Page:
The Rymer Gallery | June 1–30
WORDS Cat Acree
Tinged with a rosy haze and fading to a blur at the edges of your vision, Shane Miller’s oil-and-water paintings may seem familiar. Do you remember that summer when you were so young? Do you remember the light on the water, the smell of wet leaves? Miller’s imagined impressionistic landscapes do. With soft lines and distant horizons, this is the golden hour of memory. Each painting is an intentional avenue to nostalgia, or as Miller has titled his new show at The Rymer Gallery, Desiderium.
“Think about a dream,” Miller says. “You can always recall a very specific part of a dream, that focal point. But everything else around it is very hazy and fades away. I have that in mind when I’m creating these paintings. Everything else fades off.”
Desiderium is nostalgia that runs deep under the skin. From the Latin for “to desire,” it suggests a profound longing, perhaps even a sense of grief for what has been lost. So often people like their nostalgia to be honeysuckle sweet, but with titles like The Walls of Our Mind, Perseverance, Faulty Memories in Our Mind, and The Journey Home, Miller’s work seeks to balance the light with the dark. Bad memories haven’t been repressed—at least not completely. In these blurry scenes, dark clouds break to let light in, and wet earth relishes the passing storm. A painting isn’t titled Peace but rather Ensuing Peace—peace that comes after something else.
Miller, a former physical therapist assistant who moved to Nashville a little over three years ago, is comfortable with nostalgia in a way that few can be. He has only favorable things to say about his childhood, either because it was only good or because that’s the only way he wants to remember it. Although he paints from his imagination, many of Miller’s works recall his childhood home of Western Maryland and the foothills of the Appalachians. Others have a stormy, watery quality from the East Coast. Others could be Midwestern vistas. None exhibit the destructive power of nature, but rather its ability to comfort.
“It’s an escape,” Miller explains of his painting process. “Sometimes I already have imagery in my head prior to getting in the studio; other times I have to sit and stare at it for five, ten minutes. But then the landscape starts to jump out at me and I roll with it. When I see the image, that is a peaceful time. That’s when the flow begins. Time doesn’t exist. It’s kind of my meditation.”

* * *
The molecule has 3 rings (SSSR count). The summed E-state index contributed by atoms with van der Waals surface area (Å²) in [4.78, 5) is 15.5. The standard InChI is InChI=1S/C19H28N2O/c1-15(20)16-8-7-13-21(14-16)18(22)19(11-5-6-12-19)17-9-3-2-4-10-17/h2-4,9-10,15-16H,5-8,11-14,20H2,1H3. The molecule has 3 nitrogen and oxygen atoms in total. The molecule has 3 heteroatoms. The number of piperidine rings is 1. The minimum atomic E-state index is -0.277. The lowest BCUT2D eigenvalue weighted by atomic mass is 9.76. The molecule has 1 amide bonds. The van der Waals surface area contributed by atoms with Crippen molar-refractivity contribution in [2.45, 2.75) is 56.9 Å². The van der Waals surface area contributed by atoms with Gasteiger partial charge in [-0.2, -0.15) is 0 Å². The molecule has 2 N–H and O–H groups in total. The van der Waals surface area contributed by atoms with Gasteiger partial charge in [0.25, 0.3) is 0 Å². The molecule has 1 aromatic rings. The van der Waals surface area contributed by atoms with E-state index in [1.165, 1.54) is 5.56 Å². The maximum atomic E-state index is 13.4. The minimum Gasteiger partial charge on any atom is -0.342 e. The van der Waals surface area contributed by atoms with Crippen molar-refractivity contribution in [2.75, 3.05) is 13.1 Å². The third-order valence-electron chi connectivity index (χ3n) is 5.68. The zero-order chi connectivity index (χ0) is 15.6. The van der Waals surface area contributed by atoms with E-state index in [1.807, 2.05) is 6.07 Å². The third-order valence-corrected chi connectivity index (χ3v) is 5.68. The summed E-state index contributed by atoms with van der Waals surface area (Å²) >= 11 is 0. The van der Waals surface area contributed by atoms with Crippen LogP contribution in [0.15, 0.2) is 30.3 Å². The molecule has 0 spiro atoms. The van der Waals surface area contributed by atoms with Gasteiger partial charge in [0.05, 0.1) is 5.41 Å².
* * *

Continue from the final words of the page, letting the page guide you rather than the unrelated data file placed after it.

While this sounds very intimate, Miller’s work requires—no, expects—its viewer’s presence. As he describes his paintings, Miller never talks about his own journey or his own memories in detail. It’s always in terms of what his viewer might remember, know, and see. In this way, humanity isn’t missing from the landscapes; your presence is mandatory.
“One of the greatest compliments that I love hearing from people, and I get this all the time, is this piece reminds me of where I grew up, or this piece reminds me of home,” Miller says. “They’re seeing this generic painting, so to speak, generic in the sense that it’s not very well defined—it’s very subjective—and they’re finding pieces of their own memories and connecting the dots. I love that. I connect with my work, but I want other people to connect with it as well.”
It’s clear that Miller has tapped into something universal in the way people visualize memories or remember dreams. This connection has led to a rapid rise for the artist, who began painting full-time only a year ago. He has shown in The Rymer Gallery twice since last August, and Desiderium will be his first show as a featured artist.
Originally a watercolor painter (beginning at age 14), Miller now works with oil and water, but close inspection of his skies reveals watercolor techniques. Finishing touches consist of a traditional varnish on canvas or encaustic wax on board.
“The cool thing about encaustic wax is, when the wax is young, the wax will bloom and create a matte sheen on the surface,” Miller explains. “You buff it with a microfiber cloth like you would buff a car, and it creates this glossy sheen. So you can have a really glossy, glass-like surface or a really matte, obscure surface.” The glossier oil-slick finish makes Miller’s scenes seem even more malleable, with light and shimmering color suggestive of J.M.W. Turner’s landscapes.
There is torment here, but it’s balanced with peacefulness. The journey was long, but you are whole because of it. After all, in Miller’s contemporary landscapes, gold can stay. Such is the nature of memory.
“There is torment here, but it’s balanced with peacefulness. The journey was long, but you are whole because of it.”
“I think most people relate to childhood memories and wish they could go back to some of those times,” Miller says. “I think it’s more of just longing to be somewhere. Maybe it’s escapism. Maybe it’s a way to escape into the landscape.”